Over the pandemic, more than one in eight pupils have been persistently absent.
From the beginning of the pandemic, I have been concerned that a sense of growing panic about the virus would cause us to lose our natural and often instinctive balance of risks.
Day after day we have been pounded by the grimmest of figures on the BBC and other news outlets. Even as the link between infection, death and hospitalisation has been broken by the vaccinations, and even as so many other medical conditions kill more people, still we are submerged in Covid statistics.
The latest figures show that 5 million people are on waiting lists for much-needed treatments and operations previously cancelled or postponed. Many businesses teeter on the brink of collapse, and yet we still haven’t unlocked.
However, it is in education where I fear the long term effects will be most damaging, not just in day to day schooling but in outcomes for the children left behind. As in so many other areas of society, those from the poorest and most challenging backgrounds will suffer the most.
A recent Ofsted report showed that children whose parents were unable to work more flexibly, and so had less time with them, have in some cases lapsed back into nappies, lost early progress in numbers and words, regressed in reading and writing. Others' mental distress is manifesting itself in eating disorders and self-harm.
On top of that, a Centre for Social Justice report lays bare the scale of school absence amongst the poorest and most troubled families. The CSJ finds that over the pandemic, more than one in eight pupils have been persistently absent. Worse, nearly 100,000 pupils were absent more than they were present – children missing more than half of their education, a staggering 55 per cent increase during the pandemic. The average pupil lost 107 days in school since the pandemic, over half of the 190 days in a standard academic year. This amounts to a staggering 1 billion days missed between March 20 last year and June 24 this year.
75,000 children were permanently ‘off rolled,’ an increase of well over a third, while an additional 20,000 children have simply disappeared off school registers altogether during lockdown. The effect on the most damaged children can be catastrophic; if they don’t attend school regularly, they are six times more likely to drift towards crime and violent street gangs.
The outcome of this is terrible for them, and terrible for the rest of us. For over half of prisoners regularly truanted in school, two thirds had fixed-term exclusions and just under half were permanently excluded. With each excluded pupil costing some £400,000 in additional education, benefits, healthcare and criminal justice across a lifetime, the result of this school failure could cost taxpayers as much £2.1billion a year.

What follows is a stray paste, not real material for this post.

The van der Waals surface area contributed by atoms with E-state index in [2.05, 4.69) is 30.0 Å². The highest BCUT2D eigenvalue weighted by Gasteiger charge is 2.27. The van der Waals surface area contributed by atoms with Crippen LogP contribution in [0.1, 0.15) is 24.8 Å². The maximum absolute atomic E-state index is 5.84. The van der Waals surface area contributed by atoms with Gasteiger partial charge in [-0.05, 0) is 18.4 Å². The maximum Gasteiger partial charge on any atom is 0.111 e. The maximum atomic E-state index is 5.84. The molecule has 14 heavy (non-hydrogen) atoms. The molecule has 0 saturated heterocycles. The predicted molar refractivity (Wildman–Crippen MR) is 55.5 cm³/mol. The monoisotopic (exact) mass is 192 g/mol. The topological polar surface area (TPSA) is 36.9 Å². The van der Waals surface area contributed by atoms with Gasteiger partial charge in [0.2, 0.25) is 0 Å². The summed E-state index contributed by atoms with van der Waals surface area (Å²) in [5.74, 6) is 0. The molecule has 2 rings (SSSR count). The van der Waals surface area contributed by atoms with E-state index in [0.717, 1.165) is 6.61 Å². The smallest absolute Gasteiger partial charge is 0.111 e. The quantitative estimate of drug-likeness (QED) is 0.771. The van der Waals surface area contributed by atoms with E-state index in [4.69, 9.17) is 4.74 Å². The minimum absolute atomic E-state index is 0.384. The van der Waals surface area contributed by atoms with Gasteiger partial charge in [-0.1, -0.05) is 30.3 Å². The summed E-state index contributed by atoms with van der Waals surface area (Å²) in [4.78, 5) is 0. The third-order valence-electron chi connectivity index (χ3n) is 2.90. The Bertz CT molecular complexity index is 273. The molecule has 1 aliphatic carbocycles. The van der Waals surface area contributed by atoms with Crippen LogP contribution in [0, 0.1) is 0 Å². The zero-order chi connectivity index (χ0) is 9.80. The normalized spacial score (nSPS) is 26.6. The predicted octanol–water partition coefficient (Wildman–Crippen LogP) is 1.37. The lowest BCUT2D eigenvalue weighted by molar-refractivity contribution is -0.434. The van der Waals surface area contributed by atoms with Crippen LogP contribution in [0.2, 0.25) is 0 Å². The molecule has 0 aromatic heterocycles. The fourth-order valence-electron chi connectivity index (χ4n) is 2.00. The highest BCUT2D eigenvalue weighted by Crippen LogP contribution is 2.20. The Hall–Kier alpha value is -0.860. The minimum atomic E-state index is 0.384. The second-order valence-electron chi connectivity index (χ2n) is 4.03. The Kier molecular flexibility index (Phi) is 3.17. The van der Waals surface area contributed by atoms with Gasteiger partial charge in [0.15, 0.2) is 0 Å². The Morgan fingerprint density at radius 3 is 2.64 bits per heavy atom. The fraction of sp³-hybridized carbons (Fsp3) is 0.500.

School age children are the least likely of all age groups to suffer any serious side effects of coronavirus and at the same time most in need of social interaction both with teachers and, what is often underestimated, the company of other children. Yet during this pandemic they have at first been kept away from schools and developmental interaction and when they finally went back, forced into artificial age bubbles. Now, so great is society's apparent fear of the virus that current guidance for schools means significant numbers being sent home on the off chance one in their group came into contact with someone testing positive.
Even now that the vaccines are rolling out so successfully, the Department of Education still hesitates to stop the insanity of large groups being sent home at once. The effects on our children’s lives have already been appalling and yet whole classes and year groups are still being forced to isolate indiscriminately.
The incessant project fear message has eaten into decision makers minds and rendered then incapable of balancing risk and reward. There can surely be no other explanation for not ending this system now.
When in future people worry about rising levels of anti-social behaviour and crime, they should reflect on the importance of school attendance in preventing this. Enforced and unnecessary absence is failing our children.